Some months ago, The Economist ran a column about business schools. The tagline was: “Business schools are better at analyzing disruptive innovation than at dealing with it.”
Sounds familiar, I thought. Ditto the media.
For an industry with crummy financials, the newsgathering business is
bizarrely inefficient. Over my 15 years as a journalist, I’ve written
for a variety of publications and watched the Internet shake things up.
And it’s struck me that for all the hand-wringing about decline, it
would actually be very simple to provide more and better news to the
public, and to do so more cheaply. All it takes is using a few basic
economic and business principles.
So, to add to the conversation created by the excellent New York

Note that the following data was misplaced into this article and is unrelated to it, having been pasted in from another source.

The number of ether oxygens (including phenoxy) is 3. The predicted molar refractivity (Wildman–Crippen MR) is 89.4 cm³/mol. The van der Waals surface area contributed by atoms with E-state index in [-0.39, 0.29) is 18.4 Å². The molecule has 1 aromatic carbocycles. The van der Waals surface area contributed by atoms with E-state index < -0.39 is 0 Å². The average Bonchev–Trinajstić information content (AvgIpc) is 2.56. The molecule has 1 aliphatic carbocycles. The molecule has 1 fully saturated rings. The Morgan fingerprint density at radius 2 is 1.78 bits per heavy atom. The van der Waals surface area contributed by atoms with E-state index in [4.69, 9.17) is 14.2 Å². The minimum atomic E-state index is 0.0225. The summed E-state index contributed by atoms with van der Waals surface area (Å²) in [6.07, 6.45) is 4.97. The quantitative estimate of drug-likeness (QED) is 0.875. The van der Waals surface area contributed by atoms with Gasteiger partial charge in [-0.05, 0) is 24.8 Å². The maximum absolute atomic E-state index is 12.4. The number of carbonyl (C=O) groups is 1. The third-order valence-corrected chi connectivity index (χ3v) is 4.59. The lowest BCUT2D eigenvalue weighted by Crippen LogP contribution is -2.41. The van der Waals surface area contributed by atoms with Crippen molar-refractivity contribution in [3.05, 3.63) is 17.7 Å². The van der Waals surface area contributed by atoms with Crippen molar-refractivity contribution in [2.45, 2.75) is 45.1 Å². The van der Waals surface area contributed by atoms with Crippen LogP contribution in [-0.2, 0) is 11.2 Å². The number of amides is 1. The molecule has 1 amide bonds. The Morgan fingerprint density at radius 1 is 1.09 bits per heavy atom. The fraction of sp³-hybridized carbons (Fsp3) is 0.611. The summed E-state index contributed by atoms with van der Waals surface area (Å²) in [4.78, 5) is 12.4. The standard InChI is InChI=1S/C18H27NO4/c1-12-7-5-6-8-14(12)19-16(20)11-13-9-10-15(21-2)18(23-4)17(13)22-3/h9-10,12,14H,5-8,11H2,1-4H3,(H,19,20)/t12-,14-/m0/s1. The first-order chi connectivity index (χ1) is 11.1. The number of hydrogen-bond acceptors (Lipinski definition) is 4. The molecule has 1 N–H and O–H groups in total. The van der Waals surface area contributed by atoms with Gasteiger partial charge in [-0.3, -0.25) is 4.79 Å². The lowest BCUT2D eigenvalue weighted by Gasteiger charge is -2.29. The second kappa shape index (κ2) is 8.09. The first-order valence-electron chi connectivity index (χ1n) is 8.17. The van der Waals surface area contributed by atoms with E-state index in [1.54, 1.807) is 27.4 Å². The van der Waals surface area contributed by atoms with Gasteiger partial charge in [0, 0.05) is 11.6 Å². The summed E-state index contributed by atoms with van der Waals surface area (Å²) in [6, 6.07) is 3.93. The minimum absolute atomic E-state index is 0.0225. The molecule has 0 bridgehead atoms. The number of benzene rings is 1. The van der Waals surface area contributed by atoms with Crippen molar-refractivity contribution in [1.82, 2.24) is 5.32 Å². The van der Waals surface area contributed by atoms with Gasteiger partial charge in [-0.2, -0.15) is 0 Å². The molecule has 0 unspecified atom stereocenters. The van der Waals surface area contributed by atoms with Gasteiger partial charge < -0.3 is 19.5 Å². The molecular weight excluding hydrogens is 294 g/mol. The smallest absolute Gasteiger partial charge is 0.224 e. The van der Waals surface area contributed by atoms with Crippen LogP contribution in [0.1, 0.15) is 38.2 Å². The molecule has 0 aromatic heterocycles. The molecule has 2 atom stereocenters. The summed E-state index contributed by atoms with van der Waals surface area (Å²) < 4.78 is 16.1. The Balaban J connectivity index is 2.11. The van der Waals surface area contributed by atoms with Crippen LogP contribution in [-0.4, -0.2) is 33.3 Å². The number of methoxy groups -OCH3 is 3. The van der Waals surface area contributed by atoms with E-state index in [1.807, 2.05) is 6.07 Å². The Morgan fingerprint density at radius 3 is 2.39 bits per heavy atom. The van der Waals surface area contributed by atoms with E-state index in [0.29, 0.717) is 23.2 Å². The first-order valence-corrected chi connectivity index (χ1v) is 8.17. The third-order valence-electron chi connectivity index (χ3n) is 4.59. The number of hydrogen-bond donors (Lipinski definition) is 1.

Times Innovation report and others, herewith 10 easy—easy!—ways that the
media can make itself more efficient, from my ground-level perspective.
Warning: Not all will be popular with journalists. But this is about
creating a better product using less money.
1. Reduce repetition of stories. The universe of possible news is vast and mostly untapped. I’ve argued that most papers in the country could grow to five times their size,
given sufficient money and talent. Yet news coverage reflects a herd
mentality. Everyone rushes to do their own story on Ray Rice, the latest
iPhone, a new fracking study, and so forth.
2. Stop the over-editing.
3. Reduce on-the-scene datelines, as appropriate.
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